History of Caves

  Caves have been used by humans for a long time and for a number of reasons. For many they provided shelter, for others they were a source for minerals and economic prosperity. The first mentions of karst landscape date back to the ancient Assyrian King Salmanassar III. As reported on bronze engravings, he was investigating the caves and springs at the source of the Tigris River. There are also mentions of karst topography in the writings of the ancient Greek and Romans ( Jennings, 1971). In Israel there is a cave called the Cave of Letters and inside this cave documents from the second century C.E. describing in detail one woman’s life were found (Figure 1). The woman was named

Figure 1: The Cave of Letters in Israel which was used for protection and storage 2000 years ago is no being excavated and explored. (NOVA, 2004).

Babatha and it is thought that she used the cave for protection and to store her documents for safekeeping (Tyson, 2004). For information on Babatha and the Cave of Letters click here. It wasn’t until the 17 th century, when scientific societies began to emerge that books devoted to karst started to appear. The earliest work was written in 1654 by a Parisian by the name of Jacques Gaffarel, however little of this text remains today ( Jennings 1971) (Figure 2). In the mid to late 19th

Figure 2: The first page of Jacques Gaffarel’s 1654 work on karst topography. (Martel, 1952)

  century Vienna, Austria was the center for scientific study and karst was a hot topic. This area was the hub for karst study because there were karst areas, primarily the Dinaric karst, around Vienna which fueled research and discussion ( Herak and Stringfield, 1972). In the late 19 th century Edouard Martel, with his extensive investigation into karst landscapes, however brought France to the front in karst study with Austria where it has remained since ( Jennings, 1971). The following quote from Martel’s first work Les Cevennes published in 1888 speaks of the caves he examined in France,

  Here are natural wonders of inconceivable beauty: Kilometre-long caverns, full of huge stalactites and stalagmites. Subterranean rivers and lakes in a shimmering bed of crystal. A dark and mysterious realm, which, cast in the eerie glow of the magnesium lamp, is transfigured into a magical palace. A fantastic spectacle, just waiting to be discovered (Martel,1888).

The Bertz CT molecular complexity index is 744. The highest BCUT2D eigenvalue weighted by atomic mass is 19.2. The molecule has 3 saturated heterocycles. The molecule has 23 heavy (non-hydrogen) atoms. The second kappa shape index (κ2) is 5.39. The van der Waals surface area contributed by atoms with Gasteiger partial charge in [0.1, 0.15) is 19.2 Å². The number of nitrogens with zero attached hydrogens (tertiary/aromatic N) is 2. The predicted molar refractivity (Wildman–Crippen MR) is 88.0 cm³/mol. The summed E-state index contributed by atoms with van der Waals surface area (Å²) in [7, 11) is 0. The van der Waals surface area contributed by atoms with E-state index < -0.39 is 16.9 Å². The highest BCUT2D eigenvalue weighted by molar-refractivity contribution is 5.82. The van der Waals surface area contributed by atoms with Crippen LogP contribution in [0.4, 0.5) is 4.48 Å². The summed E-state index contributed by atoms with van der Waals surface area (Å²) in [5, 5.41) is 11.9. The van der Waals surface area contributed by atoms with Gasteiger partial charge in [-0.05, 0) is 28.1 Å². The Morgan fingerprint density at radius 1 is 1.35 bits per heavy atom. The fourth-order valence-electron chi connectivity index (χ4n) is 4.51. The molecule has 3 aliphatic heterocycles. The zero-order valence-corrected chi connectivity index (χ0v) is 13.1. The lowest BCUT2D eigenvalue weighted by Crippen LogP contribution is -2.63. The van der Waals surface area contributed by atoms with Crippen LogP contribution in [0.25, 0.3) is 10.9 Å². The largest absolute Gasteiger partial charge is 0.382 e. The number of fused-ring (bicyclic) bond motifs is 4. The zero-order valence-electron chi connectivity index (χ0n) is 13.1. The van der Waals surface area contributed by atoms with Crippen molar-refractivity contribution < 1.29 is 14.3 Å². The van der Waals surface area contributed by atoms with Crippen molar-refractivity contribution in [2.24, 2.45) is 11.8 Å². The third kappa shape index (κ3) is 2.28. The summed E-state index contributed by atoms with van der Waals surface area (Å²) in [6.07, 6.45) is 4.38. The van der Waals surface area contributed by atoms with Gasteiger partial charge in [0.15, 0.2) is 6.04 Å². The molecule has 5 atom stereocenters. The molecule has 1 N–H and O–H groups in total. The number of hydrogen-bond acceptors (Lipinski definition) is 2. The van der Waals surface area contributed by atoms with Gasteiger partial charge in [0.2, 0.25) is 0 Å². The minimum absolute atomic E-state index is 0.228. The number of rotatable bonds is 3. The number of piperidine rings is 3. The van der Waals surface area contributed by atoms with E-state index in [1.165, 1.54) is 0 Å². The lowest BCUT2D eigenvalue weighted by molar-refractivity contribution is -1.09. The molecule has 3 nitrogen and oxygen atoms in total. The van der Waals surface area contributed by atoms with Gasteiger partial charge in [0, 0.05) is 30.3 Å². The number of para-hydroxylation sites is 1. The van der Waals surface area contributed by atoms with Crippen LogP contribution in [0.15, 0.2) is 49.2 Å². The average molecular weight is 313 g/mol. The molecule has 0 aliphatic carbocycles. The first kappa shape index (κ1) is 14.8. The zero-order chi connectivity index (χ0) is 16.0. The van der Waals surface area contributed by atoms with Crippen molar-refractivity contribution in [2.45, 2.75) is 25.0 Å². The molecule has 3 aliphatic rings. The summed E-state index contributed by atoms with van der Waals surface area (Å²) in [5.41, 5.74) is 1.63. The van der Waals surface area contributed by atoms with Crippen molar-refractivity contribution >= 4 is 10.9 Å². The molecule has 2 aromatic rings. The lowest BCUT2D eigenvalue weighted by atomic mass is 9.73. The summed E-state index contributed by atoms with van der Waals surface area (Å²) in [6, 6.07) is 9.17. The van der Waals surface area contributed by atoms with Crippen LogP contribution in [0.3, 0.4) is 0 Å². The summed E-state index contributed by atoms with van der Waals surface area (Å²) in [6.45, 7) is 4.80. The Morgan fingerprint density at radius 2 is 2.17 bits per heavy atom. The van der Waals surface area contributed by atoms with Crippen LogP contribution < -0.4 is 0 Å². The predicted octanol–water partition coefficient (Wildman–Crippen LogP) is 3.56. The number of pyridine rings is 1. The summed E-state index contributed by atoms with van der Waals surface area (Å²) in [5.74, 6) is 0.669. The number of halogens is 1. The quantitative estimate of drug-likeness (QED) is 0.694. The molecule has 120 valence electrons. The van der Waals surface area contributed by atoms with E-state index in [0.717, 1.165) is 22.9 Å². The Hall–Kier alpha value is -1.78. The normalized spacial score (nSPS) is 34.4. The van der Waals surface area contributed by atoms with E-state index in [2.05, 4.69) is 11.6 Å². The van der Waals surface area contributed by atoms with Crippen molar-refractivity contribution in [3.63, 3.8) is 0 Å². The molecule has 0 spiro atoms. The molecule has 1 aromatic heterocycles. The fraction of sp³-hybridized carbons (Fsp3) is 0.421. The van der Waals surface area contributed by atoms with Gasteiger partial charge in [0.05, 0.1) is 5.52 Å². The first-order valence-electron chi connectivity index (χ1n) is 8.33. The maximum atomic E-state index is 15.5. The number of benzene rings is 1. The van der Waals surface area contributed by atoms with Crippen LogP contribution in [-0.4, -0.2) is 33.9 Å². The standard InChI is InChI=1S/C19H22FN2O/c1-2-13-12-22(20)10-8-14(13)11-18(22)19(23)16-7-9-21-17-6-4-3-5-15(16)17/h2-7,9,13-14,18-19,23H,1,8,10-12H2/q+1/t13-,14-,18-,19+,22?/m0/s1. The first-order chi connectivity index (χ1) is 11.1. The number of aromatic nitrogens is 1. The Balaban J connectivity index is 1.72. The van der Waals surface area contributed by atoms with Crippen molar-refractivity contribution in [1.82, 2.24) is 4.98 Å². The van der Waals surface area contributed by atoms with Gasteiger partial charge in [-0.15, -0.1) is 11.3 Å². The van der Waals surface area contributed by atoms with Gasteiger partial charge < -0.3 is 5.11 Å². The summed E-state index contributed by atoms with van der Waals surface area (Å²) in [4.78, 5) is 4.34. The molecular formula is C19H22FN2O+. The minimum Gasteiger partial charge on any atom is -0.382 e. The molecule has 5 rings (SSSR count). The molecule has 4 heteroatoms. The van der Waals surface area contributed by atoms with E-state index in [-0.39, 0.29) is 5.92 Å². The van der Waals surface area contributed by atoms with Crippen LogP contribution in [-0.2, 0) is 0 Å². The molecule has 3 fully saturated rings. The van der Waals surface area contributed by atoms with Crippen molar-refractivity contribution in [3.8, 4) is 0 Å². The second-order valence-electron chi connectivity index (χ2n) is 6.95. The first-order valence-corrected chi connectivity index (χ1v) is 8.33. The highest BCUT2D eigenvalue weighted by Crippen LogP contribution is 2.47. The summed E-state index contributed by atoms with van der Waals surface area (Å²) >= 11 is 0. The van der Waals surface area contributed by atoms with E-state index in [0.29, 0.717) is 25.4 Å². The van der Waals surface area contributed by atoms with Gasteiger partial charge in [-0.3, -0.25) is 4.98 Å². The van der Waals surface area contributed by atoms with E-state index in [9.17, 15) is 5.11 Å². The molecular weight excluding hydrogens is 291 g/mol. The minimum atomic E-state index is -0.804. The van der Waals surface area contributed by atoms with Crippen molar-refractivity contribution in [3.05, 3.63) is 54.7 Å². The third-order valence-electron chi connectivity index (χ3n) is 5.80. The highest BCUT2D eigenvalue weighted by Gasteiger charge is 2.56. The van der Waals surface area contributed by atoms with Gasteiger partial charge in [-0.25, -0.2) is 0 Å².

After World War I institutes devoted to karst and caves emerged along with the world’s first University Professor of speleology in Vienna, Georg Kyrle (Figure 3). After World War II interest is caves spread around the world and Europe was no longer the center for the study of speleology. After the study of karst landscapes was spread worldwide the International congresses of speleology held it’s first meeting in 1953. This has evolved into the International Union of Speleology which still operates and will hold the next congress in Athens, Greece in 2005.

Figure 3: An important Austrian speleologist and possibly the world’s first professor of speleology, Georg Kyrle (Österreich-Lexikon,1995).

  In the 1950ís and 60ís there was a rush to open the biggest and best cave which is referred to as the cave wars. During this time it was realized that people would pay money to see these mysterious caverns underground and everyone tried to make their cave the biggest and the best on order to attract the most tourists. A National Parks Service ranger and tour guide at Mammoth Caves in Kentucky said in 2004, "Wealthy people in Europe and in the East wanted to see Mammoth Cave, and the owners of Mammoth got a wild idea -- that people would pay money to see a hole in the ground" (Associated Press, 2004).

Crystal Caves in Spring Valley Wisconsin was part of this national contest which is how it got its name. The owner who donned the caves Crystal Caves thought that name would help attract tourists. Even before Wisconsin was a state caves drew people to the area for their mineral resources. Lead miners flocked to modern Southwest Wisconsin. The miners would sometimes spend days inside the caves which is how Wisconsin got its knickname of the Badger State (Green, 2004). This competition actually threatened the integrity of the cave at one point. One of the owners wanted to make one of the rooms in the cave more dramatic by carving out the rock and raising the ceiling. This dramatically weakened the ceiling and the overlying layers of soil were too heavy. Eventually the ceiling in that room collapsed and it is no longer accessible to visitors.